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CRTC to consider fees for local TV 
Politics Watch News Services
November 5, 2007, updated 3:30 p.m.

Getting a pair of rabbit ears for your TV could one day be the only way to get local television for free. 

OTTAWA  (PoliticsWatch.com) — The Canadian Radio-television and Telecommunications Commission said Monday it will examine the introduction of a controversial proposal that would see cable and satellite television bills increase.     

The CRTC will examine the so-called fee-for-carriage issue next year, something private broadcasters have been advocating.

Fee-for-carriage would require cable and satellite companies to charge a subscription fee to customers who receive local over-the-air  television stations as part of their packages.

Currently, Canadians do not pay for local television stations, whether it be by antenna or on their local cable package. 
CRTC Chairman Konrad von Finckenstein made the announcement during a speech to a Canadian Association of Broadcasters conference in Ottawa.  

"One of the things we've noted is a repeated call for the introduction of a subscriber fee for the carriage of local conventional TV stations," he said. 

"The (over-the-air) sector has been a mainstay of the Canadian broadcasting system, but there is no mistaking the fact that it now faces significant challenges." 

Private broadcasters and the CBC are all in favour of charging the cable companies subscription fees to carry their local affiliates. 

The cable and satellite companies are opposed to such a measure, including cable mogul Ted Rogers, who called the idea "trash" at a recent CRTC hearing. 

A recent submission to the CRTC by CanWest suggested a 50 cent monthly  fee for each cable or satellite subscriber for every over-the-air station.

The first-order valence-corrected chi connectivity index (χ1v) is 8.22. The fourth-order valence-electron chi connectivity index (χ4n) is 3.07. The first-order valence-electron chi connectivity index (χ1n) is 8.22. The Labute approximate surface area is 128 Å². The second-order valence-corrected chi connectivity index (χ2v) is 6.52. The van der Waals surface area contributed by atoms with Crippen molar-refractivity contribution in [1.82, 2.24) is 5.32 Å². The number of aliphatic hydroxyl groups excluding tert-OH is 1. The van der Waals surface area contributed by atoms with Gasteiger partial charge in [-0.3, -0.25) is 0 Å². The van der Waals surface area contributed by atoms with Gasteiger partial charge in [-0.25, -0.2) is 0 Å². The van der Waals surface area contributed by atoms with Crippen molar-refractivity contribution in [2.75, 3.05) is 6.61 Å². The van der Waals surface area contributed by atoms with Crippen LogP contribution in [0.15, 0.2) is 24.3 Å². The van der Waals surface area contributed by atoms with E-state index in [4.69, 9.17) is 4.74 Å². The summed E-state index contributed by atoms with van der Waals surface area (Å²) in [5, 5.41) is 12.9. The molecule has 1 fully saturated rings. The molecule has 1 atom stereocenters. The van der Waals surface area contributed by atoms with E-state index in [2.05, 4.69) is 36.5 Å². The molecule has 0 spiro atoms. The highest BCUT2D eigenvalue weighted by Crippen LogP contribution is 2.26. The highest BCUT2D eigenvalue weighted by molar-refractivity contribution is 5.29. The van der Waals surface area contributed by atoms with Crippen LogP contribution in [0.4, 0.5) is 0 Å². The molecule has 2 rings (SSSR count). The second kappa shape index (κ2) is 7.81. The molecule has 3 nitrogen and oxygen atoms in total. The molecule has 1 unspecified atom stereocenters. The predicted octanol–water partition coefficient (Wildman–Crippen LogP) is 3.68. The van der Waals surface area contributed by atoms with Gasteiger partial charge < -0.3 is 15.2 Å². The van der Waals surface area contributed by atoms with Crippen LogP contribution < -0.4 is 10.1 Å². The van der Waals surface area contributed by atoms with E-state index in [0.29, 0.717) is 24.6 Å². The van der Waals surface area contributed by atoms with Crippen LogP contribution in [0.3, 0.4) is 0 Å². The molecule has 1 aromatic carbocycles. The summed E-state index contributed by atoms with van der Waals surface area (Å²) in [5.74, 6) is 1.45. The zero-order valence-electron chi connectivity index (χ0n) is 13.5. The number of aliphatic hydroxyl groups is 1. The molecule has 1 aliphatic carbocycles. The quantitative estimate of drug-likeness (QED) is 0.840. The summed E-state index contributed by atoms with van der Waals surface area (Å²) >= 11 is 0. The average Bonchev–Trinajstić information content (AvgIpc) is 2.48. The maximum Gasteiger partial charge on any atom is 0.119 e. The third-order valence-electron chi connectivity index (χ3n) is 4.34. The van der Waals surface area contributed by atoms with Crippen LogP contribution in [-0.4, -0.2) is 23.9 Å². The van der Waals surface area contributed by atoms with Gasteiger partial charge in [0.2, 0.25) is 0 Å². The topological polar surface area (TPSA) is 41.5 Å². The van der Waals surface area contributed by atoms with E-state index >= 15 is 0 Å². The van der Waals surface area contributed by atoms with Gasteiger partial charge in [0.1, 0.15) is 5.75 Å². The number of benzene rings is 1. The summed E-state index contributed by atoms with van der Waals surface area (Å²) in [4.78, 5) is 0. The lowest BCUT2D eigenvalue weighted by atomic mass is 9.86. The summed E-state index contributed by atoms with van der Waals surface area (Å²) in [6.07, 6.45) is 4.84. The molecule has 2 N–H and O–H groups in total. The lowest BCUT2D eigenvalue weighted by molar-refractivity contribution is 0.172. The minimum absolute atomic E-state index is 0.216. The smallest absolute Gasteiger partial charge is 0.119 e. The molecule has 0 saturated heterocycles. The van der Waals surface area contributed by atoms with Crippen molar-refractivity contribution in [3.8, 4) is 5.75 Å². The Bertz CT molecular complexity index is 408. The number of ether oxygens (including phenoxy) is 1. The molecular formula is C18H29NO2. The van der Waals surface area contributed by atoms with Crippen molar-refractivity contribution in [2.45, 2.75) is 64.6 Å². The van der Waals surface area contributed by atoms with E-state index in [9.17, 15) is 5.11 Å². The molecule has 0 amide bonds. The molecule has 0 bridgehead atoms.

CanWest has estimated the average monthly bill would rise $1.89 a month, but Rogers Communications estimates it could be as much as $7 a month more.

The CRTC will hold public hearings on the issue in April. 

Von Finckenstein also updated the status of the CRTC's "New Media Initiative," which is examining the regulatory issues surrounding content and access raised by the arrival of new technologies, such as the Internet. 

The initial research phase, involving consumer analysis and consultations with academic experts and industry stakeholders, is completed and the CRTC is now in the "validation phase" and will hold public hearings. 

The CRTC first looked at the new media in 1999 and determined that it offered little competition to traditional broadcasters. However, with more and more advertising dollars moving to the new media that determination has changed, he said. 

Von Finckenstein also tried to clear up what he called a "misunderstanding" about the study and whether it could lead to regulating the Internet.

"I'm not talking about the Internet. I'm not interested in the Internet," he said. 

"What I'm talking about is broadcasting . . . We are interested in broadcasting and what is the impact of new media on broadcasting."

The CRTC plans to issue a report on the new media in March of 2008. 

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